Sunday, September 9, 2007

Shoot'Em Up Review

Hockey blog or not, just for the hell of it here's my review of Shoot'Em Up:

The depiction of violence on film presents a constant struggle for filmmakers. They must balance the audience's desire for more with the constraints of moderation and good taste, which prevent them from providing excessive displays of carnage in their films. Thankfully, the arrival of Shoot'Em Up has provided audiences, and indeed filmmakers the world over, with an excellent example of how to walk this fine line. Seldom has a film breached the subject of violence in such a nuanced and thoughtful manner, evidencing such grace and concern for its subtleties.

I'm just fucking with you, of course.

The only things you really need to know about this movie are that it's called Shoot'Em Up, and it's the most blatantly, wonderfully ridiculous thing to come out in a long, long time. This becomes readily apparent from the opening sequence: The movie opens with our hero "Mr. Smith" (like all good anti-heroes, we never know his real name), sitting on a bench on a deserted city street munching on a (soon to be very lethal) carrot. A preagnant woman then walks by in front of him, followed by an armed thug who chases her into an abandoned building screaming that he's going to kill her. Mr. Smith, completely unphased by this entire scene, lets out a "I gotta do this now?" sigh, and follows the armed thug into the building, quickly dispatching him (using that same carrot..don't ask) and saving the preagnant lady. At this point, around 20 anonymous henchemen inexplicably appear out of absolutely nowhere, guns ablazing. Mr. Smith, without missing a beat, as if this was the most natural thing in the world, gets to work dispatching them. Compounding his problems, the woman he saved decides to go into labor. So now Mr. Smith is heroically dispatching anonymous henchmen with one hand, while helping this woman give birth with the other. The baby is finally delivered, although his mother doesn't survive, and Mr. Smith spends the rest of the movie running and trying to protect him from yet more anonymous henchmen, led by the always enjoyable Paul Giamatti.

Yup, it's that ridiculous. Halfway through this first scene I actually turned to my friend and said "this has to be a dream sequence or something"'. I thought it was too over the top, and that the real movie would start as soon as this sequence was over, answering all our questions. Questions like: Why is Mr. Smith risking his life to save these this baby from all these henchmen without even pausing to consider it? Why doesn't he look even a bit surprised by everything that's going on? Where did he learn to dispatch anonymous henchmen so effieciently? Alas, these questions are left unanswered. The movie keeps right on going the way it began, with little time spent on such petty details as why exactly any of this is happerning. Oh there's a plot, of sorts, but the whole thing smacks of the writers going "OK this movie's going to have a lot of action scenes. It's going to start with a random guy deciding to be a hero and save a preagnant lady he doesn't even know. We'll figure out the rest as we go along."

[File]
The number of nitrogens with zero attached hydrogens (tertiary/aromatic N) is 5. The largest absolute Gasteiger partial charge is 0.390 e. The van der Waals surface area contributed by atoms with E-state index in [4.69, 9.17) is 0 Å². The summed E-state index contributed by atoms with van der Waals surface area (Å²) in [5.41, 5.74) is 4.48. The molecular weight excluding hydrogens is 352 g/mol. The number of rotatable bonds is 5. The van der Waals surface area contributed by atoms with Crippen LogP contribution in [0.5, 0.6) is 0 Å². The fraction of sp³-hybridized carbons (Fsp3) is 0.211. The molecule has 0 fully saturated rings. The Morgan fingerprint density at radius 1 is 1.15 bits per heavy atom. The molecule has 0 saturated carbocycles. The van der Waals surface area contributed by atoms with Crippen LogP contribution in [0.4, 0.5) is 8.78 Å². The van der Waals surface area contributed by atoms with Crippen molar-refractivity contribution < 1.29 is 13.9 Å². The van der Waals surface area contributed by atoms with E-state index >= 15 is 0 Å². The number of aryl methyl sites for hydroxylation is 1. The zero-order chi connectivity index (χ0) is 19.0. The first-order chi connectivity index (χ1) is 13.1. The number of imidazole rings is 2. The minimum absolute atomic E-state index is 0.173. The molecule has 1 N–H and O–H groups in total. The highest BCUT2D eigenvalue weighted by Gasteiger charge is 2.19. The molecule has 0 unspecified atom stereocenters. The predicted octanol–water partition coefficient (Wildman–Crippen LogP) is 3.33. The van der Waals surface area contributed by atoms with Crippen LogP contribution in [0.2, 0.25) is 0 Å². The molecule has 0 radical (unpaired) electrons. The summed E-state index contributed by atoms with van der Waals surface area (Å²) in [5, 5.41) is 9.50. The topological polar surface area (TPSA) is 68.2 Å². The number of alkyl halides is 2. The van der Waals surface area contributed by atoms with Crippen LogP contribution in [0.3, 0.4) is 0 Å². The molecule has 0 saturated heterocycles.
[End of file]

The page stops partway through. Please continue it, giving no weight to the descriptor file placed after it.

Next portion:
Generally being light in the plot department isn't a fatal flaw for an action movie. They're action movies first and foremost, and that's fine. As long as the plots provide some explaination for why one group of guys is shooting at the other group of guys, there's usually no problem. But there's a line, damnit! And this movie crosses it. It doesn't as much ignore the idea of a plot as it actively disdains it. It's as if the filmmakers felt insulted by the fact that they had to fit all the awesome action scenes they came up with into some sort of story, and so spent as little time and energy on it as possible. Yeah, yeah, i know... "To hell with the plot, nobody's watching for that anyway". Even if they aren't, this move ignores its plot so thoroughly that it's actually hurt by its absence. The whole thing seems too sudden and unexplained, and the action scenes lose some of their entertainment value because you've always got that little voice in the back of your mind saying "wait, why is this stuff happerning?"

Now that we got that out of the way, though, the action sequences themselves are as ridiculous and entertaining as you'd expect. Aside from the aforementioned scene where our hero helps with the birth of a baby while partaking in a shootout, we also have what may be the first free-falling-from-a-plane shootout in movie history and a hilarious combination of a love scene and action scene(our hero's having such a good time that he continues his tyrst with his love interest even as armed henchmen burst into the room and he has to fight them off). The movie makes a point of trying to give each scene its own little twist to mix things up (sometimes our guy gets to set up traps for the anonymous henchmen, sometimes he's out of bullets so he has to throw carrots at them, etc.) keeping things fresher than they would otherwise be. Aside from the whole "Look, now he's shooting people while doing (such-and-such) at the same time" gimmick, and the general over-the-topness of everything, though, there's nothing really that groundbreaking about the way in which the action scenes are shot. You've seen most of this stuff before. Nonetheless, everything is so well executed, and done with such glee, that you can't help but be entertained even as you wonder what's going on.

As much as I hate this movie for bringing us closer to the day when Hollywood releases a movie that's literally two hours of people shooting at eachother without any context whatsoever, it was still a good time. As long as you go in knowing what you're getting yourself into, there's worse ways to spend two hours.

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